She beckoned me to take a seat at the kitchen table and spread a deck of cards in front of me. They weren’t playing cards but tarot cards, each illustrated with a different scene. The imagery was straight out of fairy tales, depicting knights and kings, swords and chalices, dragons and monsters. Mrs. McKee sat across from me and gathered the cards into a neat stack. “These cards can reveal truths about you and perhaps tell us about this coming change.” She looked me in the eye. “Do you want to know your truth, Lesley?”
I hadn’t noticed him climb up, but Snowball was perched on the woman’s shoulder. The ferret watched me with a look just as intense as Mrs. McKee’s. A weird chill crept through me. “My truth? Uh, yeah, I guess.”
She drew a card from the top of the deck and laid it in front of me. Mrs. McKee grinned as she looked at the card. “Ha! I thought so. Your mother is a witch like me. That’s why she didn’t want you coming here—because she doesn’t want you to find out.” She winked. “But you didn’t hear it from me.”
My mom wasn’t a witch—at least, I didn’t think she was. Of course, I wouldn’t know if she secretly did witchy things like reading palms or consulting tarot cards, but I was pretty sure she didn’t. I was too weirded out to say anything, though, so just I watched as Mrs. McKee drew another card and laid it next to the first.
“Ah, yes,” she said, nodding gravely. “Your mother is about to return to Misty Hollow, and you will go with her. Perhaps this is the change I sense.”
My jaw dropped. “Misty Hollow! How do you know about that?”
She laughed. “Believe me now, do you? And you thought I was just some batty old woman.”
Slowly, I shook my head. “I-I must have mentioned my mom’s stories to you before. That’s how you know about Misty Hollow.”
“Rationalize it however you like, dearie. But sooner or later you’ll have to accept that the world is different from what you thought.” Mrs. McKee paused. “Oh, and when you leave, could you not mention any of this to Phyllis? I cast a spell on her to keep our conversation private, and I’d like it to stay that way.”
Glancing around, I realized Phyllis wasn’t in the kitchen with me. “What? Where’s Phyllis?”
“She’s perfectly comfortable, I assure you. Eating a few cookies, I’d bet. Now, where were we?” Mrs. McKee drew a third card.
She paused, her eyes widening as she peered at the last tarot card. Snowball squeaked and scurried away. “What is this?” Mrs. McKee murmured. “Lesley, you used to have nightmares about demons?”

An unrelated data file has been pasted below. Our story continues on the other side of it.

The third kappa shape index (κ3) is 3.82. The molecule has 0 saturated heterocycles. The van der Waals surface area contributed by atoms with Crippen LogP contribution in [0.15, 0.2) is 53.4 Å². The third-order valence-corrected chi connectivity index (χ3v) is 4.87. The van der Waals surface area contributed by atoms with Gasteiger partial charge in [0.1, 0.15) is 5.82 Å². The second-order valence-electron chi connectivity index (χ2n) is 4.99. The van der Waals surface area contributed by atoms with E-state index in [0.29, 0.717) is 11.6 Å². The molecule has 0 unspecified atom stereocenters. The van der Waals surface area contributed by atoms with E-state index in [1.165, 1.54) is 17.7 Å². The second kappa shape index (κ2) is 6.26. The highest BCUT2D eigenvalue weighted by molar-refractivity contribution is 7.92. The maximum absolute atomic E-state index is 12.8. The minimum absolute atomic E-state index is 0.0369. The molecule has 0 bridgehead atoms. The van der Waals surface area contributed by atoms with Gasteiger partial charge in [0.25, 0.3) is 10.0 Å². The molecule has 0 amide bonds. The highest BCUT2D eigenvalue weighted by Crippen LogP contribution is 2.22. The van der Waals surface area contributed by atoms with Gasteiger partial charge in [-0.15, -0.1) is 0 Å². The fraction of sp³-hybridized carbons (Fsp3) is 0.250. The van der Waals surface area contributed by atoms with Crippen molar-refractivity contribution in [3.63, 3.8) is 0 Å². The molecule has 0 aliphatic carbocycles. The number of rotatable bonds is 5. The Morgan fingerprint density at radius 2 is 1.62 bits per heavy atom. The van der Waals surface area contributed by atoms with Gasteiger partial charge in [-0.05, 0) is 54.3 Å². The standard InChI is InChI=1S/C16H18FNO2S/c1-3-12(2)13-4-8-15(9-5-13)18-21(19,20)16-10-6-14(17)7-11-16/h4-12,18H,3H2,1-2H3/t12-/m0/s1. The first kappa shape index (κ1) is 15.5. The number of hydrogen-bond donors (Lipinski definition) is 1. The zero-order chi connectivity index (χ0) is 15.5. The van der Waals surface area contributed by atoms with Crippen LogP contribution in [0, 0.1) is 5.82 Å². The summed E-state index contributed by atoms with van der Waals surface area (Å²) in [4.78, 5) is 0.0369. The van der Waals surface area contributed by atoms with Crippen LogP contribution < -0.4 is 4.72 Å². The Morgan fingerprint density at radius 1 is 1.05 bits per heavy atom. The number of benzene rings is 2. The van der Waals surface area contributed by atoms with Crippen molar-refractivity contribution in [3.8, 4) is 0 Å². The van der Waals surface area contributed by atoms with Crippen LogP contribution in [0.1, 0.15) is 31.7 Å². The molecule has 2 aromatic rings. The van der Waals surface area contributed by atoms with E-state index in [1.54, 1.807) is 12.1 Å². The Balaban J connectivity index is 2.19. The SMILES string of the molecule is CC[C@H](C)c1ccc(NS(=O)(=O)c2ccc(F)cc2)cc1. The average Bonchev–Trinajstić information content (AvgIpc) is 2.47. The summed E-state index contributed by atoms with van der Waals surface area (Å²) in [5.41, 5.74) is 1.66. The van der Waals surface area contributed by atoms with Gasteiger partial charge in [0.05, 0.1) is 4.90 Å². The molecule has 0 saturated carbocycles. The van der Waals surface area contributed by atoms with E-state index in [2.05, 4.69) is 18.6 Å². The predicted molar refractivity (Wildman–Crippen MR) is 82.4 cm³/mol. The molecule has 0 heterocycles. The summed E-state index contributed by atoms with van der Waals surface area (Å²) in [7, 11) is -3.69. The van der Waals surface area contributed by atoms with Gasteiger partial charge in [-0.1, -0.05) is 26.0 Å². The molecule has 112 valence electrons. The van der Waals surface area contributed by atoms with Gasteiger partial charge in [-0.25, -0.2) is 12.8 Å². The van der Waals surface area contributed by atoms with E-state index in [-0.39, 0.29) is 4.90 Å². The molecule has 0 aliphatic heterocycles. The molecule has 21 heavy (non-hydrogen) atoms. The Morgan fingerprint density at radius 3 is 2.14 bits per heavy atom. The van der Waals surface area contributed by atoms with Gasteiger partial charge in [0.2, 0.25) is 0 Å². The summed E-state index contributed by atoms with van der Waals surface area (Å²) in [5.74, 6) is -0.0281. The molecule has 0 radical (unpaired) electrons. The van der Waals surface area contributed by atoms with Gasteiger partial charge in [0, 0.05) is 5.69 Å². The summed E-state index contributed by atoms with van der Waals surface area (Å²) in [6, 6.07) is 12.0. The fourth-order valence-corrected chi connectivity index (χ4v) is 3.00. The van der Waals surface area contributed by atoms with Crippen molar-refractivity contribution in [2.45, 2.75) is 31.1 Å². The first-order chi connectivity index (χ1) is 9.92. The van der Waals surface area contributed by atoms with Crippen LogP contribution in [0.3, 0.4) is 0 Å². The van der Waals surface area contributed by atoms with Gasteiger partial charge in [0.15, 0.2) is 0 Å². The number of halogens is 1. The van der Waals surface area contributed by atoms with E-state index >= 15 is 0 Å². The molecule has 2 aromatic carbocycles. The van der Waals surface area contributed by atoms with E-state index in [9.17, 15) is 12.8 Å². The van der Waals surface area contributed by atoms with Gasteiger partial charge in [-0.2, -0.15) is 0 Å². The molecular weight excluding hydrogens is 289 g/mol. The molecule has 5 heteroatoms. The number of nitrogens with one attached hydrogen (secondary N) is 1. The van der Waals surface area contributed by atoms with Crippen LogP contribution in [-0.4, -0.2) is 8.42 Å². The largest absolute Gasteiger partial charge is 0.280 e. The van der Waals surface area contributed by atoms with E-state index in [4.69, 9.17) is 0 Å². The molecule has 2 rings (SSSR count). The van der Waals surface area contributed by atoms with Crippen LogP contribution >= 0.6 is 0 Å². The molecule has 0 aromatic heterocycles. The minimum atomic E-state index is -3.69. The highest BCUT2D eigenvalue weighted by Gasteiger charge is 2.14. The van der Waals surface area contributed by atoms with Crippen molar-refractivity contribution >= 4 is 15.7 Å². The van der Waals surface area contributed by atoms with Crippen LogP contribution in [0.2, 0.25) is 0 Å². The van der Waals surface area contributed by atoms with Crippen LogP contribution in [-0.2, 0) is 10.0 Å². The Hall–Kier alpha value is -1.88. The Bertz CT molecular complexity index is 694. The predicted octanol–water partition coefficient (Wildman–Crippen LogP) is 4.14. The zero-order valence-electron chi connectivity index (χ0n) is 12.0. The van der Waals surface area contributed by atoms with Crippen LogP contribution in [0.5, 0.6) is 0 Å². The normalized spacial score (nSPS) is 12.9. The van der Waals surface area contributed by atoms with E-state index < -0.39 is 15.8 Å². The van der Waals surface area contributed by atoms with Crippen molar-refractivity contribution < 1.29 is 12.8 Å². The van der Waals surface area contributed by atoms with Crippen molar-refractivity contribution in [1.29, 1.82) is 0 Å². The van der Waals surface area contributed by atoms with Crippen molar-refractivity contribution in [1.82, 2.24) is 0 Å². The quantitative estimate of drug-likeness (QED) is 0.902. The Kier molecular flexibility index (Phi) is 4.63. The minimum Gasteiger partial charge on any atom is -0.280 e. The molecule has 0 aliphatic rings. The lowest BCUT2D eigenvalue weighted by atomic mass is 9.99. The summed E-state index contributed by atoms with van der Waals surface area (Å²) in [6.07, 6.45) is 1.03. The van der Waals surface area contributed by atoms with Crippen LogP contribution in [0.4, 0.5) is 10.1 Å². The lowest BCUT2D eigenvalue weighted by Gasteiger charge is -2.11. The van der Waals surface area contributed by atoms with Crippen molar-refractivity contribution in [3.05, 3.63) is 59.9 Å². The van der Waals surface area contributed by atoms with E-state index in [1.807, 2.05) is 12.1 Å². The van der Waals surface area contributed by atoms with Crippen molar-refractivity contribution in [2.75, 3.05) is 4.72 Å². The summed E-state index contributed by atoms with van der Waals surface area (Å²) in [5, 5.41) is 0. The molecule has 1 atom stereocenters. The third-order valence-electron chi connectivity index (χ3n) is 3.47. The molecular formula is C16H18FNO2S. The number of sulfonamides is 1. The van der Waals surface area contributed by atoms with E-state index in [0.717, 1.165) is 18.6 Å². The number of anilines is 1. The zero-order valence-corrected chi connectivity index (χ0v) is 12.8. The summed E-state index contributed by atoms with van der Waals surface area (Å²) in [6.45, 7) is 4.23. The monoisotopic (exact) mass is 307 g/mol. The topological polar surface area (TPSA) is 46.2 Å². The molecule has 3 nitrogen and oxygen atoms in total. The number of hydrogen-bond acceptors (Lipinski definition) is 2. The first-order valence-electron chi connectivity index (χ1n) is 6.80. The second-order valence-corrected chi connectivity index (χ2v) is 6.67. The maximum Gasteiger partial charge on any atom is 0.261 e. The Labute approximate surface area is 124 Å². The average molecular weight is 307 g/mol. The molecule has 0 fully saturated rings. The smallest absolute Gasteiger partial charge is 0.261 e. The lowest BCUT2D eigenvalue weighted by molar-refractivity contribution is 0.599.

I almost fell out of my chair. “No… there’s no way you could know about my nightmares. I’ve never told anyone except my mother.”
“As I said, the cards reveal truths. But why is the deck showing me that you—” She looked at me. “Oh, of course. Now it all makes sense. That’s why your father is never around.” Mrs. McKee narrowed her eyes. “Lesley, I must ask you to leave.”
“What? I don’t understand—”
She pointed a bony finger at the door. “Leave, now!”
I scrambled from my seat and, before I knew it, was through the living room and out the front door. I nearly knocked Phyllis over. “Oh, thank god, there you are!”
She turned to me. “Lesley? Is something wrong?”
“What do you mean ‘is something wrong?’ In the kitchen, Mrs. McKee said—”
“What are you talking about? We were with Mrs. McKee in her living room, eating cookies the whole time.”
* * *
I felt awkward trying to convince Phyllis that something strange had happened at Mrs. McKee’s house, so I gave up. And I never got a chance to take that history test because the very next day, I came down with a terrible fever.
My room was dark except for the sunset glow seeping through the window blinds. My bedsheets lay rumpled around me, and sweat beaded on my forehead. A knock sounded on the door.
“Lesley?” my mother called.
“Mmf…” I groaned.
My mom came in, carrying a steaming mug. Rugby, a black-and-white border collie, trotted in after her. The dog hopped onto the bed, licking my face sympathetically. I reached up to scratch between his ears.
My mother held out the mug. “I brought you some more tea, sweetie.”
I wrinkled my nose. She’d been giving me tea all day—she claimed it was some kind of herbal remedy. No amount of arguing had convinced her to give me real medicine. With a sigh, I propped myself up and took the mug in my hands. The hint of honey and cinnamon did nothing to hide the bitterness of whatever else she’d put in the concoction. Holding my nose, I drank it.
I set the mug aside. “Mom, can’t you just take me to the doctor?”